Are the goals definite and precise?
      • Measurability
        Are your mentee’s goals quantifiable?
        Has your mentee determined how to measure success?
      • Work Plan
        Does your mentee have an action plan to achieve their goals?
        Has your mentee considered the outcome of achieving these goals?
      • Reality Check
        Are your mentee's goals realistic?
        Has your mentee determined a completion date?
        Can success be achieved within the time allocated?
        Will additional resources or tools be needed to achieve success?
      • Your Role
        Is your role to advise, suggest or listen?
        Will your mentee’s goals require you to provide something other than guidance?
        How can you be most helpful to your mentee?

     

    Mentor's Meeting Checklist
      • Set aside adequate time for meetings
      • Obtain and review mentee’s CV and Individual Development Plan (IDP) prior to meeting
      • Be sure to review contact information and other meeting arrangements
      • Clarify what mentee expects from you-and what you expect from mentee
      • Review mentee’s short/long term goals
      • Be sure that you have accurate, up to date information on advancement and promotion policies for your mentee’s series and rank (see https://senate.ucsf.edu/faculty-handbook )
      • Ask mentee to help you with writing, research, teaching, curriculum development etc. that is consistent with their career goals
      • Be aware of potential conflicts of interest if you are both a supervisor and mentor for the mentee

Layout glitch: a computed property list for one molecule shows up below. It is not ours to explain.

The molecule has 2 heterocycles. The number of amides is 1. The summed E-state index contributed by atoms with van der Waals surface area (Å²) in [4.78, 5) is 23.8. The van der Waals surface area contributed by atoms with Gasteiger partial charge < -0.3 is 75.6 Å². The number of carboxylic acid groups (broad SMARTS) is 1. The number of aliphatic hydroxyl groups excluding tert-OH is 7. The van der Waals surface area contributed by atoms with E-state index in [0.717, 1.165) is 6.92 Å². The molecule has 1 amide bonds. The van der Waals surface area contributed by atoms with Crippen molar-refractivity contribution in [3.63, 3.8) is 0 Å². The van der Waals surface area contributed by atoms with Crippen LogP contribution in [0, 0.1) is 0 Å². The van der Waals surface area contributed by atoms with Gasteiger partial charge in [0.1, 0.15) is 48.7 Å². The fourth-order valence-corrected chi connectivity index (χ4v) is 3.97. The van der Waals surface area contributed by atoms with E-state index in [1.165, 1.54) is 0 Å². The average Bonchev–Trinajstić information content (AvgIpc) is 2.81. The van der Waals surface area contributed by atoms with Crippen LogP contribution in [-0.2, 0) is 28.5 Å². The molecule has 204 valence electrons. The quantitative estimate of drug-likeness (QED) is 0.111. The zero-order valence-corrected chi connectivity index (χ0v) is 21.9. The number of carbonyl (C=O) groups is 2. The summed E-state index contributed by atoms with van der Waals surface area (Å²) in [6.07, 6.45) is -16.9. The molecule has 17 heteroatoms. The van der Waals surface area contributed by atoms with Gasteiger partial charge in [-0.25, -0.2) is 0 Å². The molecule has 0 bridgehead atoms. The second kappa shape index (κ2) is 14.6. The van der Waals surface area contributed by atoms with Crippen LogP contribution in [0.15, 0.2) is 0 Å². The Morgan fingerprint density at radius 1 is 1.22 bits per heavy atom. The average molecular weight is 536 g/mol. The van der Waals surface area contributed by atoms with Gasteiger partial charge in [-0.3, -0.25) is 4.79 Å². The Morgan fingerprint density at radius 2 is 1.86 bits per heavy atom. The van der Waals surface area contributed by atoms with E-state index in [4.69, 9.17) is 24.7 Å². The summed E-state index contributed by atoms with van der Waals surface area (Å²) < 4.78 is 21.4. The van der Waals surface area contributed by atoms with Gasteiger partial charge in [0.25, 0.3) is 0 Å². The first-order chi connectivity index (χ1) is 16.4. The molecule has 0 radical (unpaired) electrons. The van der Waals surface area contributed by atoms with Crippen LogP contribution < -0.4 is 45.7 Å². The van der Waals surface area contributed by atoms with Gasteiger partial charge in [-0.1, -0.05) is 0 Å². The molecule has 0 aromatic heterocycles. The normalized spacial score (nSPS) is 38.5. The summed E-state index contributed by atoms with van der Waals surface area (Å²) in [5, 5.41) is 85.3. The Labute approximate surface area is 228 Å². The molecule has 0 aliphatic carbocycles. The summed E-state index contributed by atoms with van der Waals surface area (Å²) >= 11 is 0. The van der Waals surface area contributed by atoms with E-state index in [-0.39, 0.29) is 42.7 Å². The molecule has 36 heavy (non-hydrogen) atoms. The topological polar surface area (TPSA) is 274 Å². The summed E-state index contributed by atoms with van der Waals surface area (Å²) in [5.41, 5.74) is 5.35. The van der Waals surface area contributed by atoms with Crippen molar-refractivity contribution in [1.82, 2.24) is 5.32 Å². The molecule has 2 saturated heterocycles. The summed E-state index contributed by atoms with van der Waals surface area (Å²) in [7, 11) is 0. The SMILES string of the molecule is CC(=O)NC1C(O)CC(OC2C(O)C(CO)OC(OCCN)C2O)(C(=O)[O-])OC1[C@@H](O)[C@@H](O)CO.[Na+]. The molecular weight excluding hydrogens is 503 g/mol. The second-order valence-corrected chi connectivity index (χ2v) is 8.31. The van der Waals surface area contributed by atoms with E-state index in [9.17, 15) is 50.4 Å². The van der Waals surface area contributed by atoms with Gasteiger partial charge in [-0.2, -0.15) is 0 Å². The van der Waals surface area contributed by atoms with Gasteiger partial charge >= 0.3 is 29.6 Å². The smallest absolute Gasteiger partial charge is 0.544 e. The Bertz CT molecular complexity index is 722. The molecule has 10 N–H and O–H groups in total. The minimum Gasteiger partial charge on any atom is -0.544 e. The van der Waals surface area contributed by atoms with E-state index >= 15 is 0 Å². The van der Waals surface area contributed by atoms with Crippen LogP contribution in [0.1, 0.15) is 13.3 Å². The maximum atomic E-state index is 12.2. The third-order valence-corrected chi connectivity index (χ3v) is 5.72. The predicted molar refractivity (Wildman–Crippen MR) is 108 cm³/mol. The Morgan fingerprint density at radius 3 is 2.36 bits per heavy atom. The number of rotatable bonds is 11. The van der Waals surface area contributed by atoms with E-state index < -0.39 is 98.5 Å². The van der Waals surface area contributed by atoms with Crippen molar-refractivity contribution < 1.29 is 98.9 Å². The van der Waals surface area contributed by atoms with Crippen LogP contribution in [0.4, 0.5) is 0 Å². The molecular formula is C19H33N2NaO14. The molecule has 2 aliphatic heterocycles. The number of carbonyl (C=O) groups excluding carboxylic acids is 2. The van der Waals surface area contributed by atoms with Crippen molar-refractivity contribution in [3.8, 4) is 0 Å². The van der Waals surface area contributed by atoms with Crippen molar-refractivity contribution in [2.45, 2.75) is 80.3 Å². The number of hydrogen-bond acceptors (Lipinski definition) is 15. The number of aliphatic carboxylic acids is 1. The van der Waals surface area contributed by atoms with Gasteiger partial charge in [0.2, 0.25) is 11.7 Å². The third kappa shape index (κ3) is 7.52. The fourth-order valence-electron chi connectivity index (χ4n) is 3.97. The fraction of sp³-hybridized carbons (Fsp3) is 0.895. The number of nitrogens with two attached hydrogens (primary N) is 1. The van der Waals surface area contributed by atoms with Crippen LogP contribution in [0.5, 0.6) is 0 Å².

• Be sure that mentee has joined committees and professional organizations helpful for career development
      • Assist your mentee to find other mentors within and outside UCSF

     

Giving (and Receiving) Feedback

Mentees want to receive honest, candid feedback from their mentor. Equally important is the feedback mentees can offer to mentors. Engaging in reciprocal and on-going feedback is a vital component of the partnership.

Effective feedback:

            • Is offered in a timely manner
            • Focuses on specific behaviors
            • Acknowledges outside factors that may contribute
            • Emphasizes actions, solutions or strategies

Effective Feedback from Mentee:

            • Whether the advice or guidance you offered was beneficial and solved an issue
            • Whether the mentor communication style and/or actions facilitate a positive mentoring experience
            • Whether the mentor communication style and/or actions create challenges to a positive mentoring experience

Effective Feedback to Mentee:

            • Mentee strengths and assets
            • Areas for growth, development and enhancement
            • Harmful behaviors or attitudes
            • Observations on how your mentee may be perceived by others

Being a Pro-Active Mentee

The most successful mentoring partnerships are those in which the mentee takes the initiative and truly drives the partnership. In a mentee-driven partnership, the mentee determines the pace, route and destination. The mentor is then able to offer insights and counsel that is focused on the mentee’s objectives.

Consider the following questions:

            • Are my objectives clear and well defined?
            • Am I comfortable asking for what I want?
            • Am I open to hearing new ideas and perspectives?